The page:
The Reluctant Caregiver
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Now and then, I refer to the people that caregivers tend to as "loved ones". And whenever I do, a woman in Southern California tells me, I set her teeth on edge.
She visits her mother-in-law, runs errands, helps with the paperwork — all tasks she has shouldered with a grim sense of duty. She doesn't have much affection for this increasingly frail 90-something or enjoy her company; her efforts bring no emotional reward. Her husband, an only child, feels nearly as detached. His mother wasn't abusive, a completely different scenario, but they were never very close.
Ms A, as I'll call her because her mother-in-law reads The New York Times on her computer, feels miserable about this. "She says she appreciates us, she's counting on us. She thanks us," Ms A said of her non-loved one. "It makes me feel worse, because I feel guilty."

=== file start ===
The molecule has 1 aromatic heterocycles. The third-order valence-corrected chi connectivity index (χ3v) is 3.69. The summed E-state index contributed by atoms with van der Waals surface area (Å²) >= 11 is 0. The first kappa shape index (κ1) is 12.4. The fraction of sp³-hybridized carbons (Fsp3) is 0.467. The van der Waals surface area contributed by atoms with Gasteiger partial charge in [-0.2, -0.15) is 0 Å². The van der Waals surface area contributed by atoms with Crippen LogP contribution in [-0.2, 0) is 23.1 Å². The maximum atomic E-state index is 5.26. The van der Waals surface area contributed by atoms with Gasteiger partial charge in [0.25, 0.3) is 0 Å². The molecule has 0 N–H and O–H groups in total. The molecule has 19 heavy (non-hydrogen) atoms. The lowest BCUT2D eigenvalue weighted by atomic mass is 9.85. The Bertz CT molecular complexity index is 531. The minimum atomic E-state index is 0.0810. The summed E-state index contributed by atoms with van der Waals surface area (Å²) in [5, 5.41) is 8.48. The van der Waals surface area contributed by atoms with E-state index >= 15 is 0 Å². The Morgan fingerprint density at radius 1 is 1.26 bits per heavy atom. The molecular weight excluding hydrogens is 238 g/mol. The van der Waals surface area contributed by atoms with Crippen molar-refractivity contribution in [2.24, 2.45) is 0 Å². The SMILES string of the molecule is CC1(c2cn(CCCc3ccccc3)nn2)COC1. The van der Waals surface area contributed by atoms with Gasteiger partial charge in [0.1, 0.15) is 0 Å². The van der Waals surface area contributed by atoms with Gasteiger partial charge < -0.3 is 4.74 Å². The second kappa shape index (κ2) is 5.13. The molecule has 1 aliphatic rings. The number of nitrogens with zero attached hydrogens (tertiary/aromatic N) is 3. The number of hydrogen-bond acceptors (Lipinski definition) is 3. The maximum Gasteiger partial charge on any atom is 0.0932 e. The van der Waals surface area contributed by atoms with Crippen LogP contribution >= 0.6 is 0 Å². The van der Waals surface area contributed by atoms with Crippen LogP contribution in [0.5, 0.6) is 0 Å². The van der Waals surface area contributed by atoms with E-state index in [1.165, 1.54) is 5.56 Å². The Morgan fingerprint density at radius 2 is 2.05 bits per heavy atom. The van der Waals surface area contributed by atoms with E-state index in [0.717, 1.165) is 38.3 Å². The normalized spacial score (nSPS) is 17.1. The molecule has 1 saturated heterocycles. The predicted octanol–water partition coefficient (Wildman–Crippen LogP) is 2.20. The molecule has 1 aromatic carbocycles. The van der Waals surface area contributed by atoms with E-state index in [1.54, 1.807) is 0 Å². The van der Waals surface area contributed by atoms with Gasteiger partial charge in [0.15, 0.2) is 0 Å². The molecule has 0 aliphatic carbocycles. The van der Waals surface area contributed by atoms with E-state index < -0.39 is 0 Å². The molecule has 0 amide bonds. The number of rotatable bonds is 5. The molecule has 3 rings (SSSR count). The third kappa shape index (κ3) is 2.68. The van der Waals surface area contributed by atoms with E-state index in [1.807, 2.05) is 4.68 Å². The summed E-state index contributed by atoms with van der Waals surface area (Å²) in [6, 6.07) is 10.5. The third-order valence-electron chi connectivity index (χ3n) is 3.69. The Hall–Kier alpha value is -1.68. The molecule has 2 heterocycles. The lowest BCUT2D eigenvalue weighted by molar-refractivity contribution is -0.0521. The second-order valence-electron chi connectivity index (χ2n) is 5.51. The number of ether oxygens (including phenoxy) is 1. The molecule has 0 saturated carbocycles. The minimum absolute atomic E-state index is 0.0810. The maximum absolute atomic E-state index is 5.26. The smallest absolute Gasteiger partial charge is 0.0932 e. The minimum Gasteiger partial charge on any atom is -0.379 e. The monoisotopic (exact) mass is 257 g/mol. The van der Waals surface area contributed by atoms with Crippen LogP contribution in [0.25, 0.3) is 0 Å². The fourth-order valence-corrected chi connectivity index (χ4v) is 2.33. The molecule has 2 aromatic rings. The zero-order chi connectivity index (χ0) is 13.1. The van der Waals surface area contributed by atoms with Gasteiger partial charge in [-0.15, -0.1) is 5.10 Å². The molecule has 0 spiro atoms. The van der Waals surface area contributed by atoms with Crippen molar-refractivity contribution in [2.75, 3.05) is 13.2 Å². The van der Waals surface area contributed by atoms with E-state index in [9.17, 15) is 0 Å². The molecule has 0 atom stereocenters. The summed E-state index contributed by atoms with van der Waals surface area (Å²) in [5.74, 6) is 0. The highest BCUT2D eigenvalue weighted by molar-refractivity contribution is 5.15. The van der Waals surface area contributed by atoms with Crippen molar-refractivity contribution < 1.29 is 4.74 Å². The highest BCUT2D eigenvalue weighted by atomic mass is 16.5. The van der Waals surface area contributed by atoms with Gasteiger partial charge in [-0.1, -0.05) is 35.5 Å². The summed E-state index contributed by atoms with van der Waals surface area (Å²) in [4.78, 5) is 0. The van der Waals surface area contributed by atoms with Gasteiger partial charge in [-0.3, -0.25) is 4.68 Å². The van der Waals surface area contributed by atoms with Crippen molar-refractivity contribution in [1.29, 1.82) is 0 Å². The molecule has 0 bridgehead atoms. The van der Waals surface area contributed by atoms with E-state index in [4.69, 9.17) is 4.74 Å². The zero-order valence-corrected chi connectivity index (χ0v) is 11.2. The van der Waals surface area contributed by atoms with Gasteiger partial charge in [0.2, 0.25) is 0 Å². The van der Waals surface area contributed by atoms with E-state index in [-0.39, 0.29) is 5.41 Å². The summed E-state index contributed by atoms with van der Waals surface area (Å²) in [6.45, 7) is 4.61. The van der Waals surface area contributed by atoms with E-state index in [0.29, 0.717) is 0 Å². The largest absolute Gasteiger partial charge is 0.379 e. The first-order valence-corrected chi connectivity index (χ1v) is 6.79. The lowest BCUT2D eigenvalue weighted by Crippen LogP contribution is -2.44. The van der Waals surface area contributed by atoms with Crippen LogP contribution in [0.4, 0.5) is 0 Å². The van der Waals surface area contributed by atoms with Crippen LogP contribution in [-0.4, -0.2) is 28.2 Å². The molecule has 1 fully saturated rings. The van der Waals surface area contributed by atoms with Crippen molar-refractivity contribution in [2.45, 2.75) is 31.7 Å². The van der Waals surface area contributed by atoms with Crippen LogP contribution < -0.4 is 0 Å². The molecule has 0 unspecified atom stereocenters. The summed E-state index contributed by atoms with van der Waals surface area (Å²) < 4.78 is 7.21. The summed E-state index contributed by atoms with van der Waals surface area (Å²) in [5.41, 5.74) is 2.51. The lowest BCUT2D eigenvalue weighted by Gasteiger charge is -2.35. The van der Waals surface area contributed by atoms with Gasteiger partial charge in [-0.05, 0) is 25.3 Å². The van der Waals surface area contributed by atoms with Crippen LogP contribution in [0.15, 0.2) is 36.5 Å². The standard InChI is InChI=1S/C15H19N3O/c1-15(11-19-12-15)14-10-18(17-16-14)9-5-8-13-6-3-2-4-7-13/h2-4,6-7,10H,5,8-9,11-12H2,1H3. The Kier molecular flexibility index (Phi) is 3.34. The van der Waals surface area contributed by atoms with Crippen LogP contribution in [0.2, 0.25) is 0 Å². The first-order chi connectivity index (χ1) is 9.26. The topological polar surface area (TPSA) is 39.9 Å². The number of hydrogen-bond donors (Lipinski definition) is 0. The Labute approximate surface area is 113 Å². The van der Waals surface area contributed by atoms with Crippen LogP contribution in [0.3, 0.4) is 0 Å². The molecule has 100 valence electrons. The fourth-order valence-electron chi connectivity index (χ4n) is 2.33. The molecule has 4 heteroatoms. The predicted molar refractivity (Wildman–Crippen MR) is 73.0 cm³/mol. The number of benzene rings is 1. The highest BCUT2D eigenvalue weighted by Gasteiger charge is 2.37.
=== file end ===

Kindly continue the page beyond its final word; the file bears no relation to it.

She has performed many services for her mother-in-law, who lives in a retirement community, "but I really didn't want to. I know how grudging it was."
Call her the Reluctant Caregiver. She and her husband didn't invite his parents to follow them to the small city where they settled to take jobs. The elders did anyway, and as long as they stayed healthy and active, both couples maintained their own lives. Now that her mother-in-law is widowed and needy, Ms A feels trapped.
Ashamed, too. She knows lots of adult children work much harder at caregiving yet see it as a privilege. For her, it is mere drudgery. "I don't feel there's anybody I can say that to," she told me — except a friend in Phoenix and, anonymously, to us.
The friend, therapist Randy Weiss, has served as both a reluctant caregiver to her mother, who died very recently at 86, and a willing caregiver to her childless aunt, living in an assisted living dementia unit at 82. Spending time with each of them made Ms Weiss conscious of the distinction.
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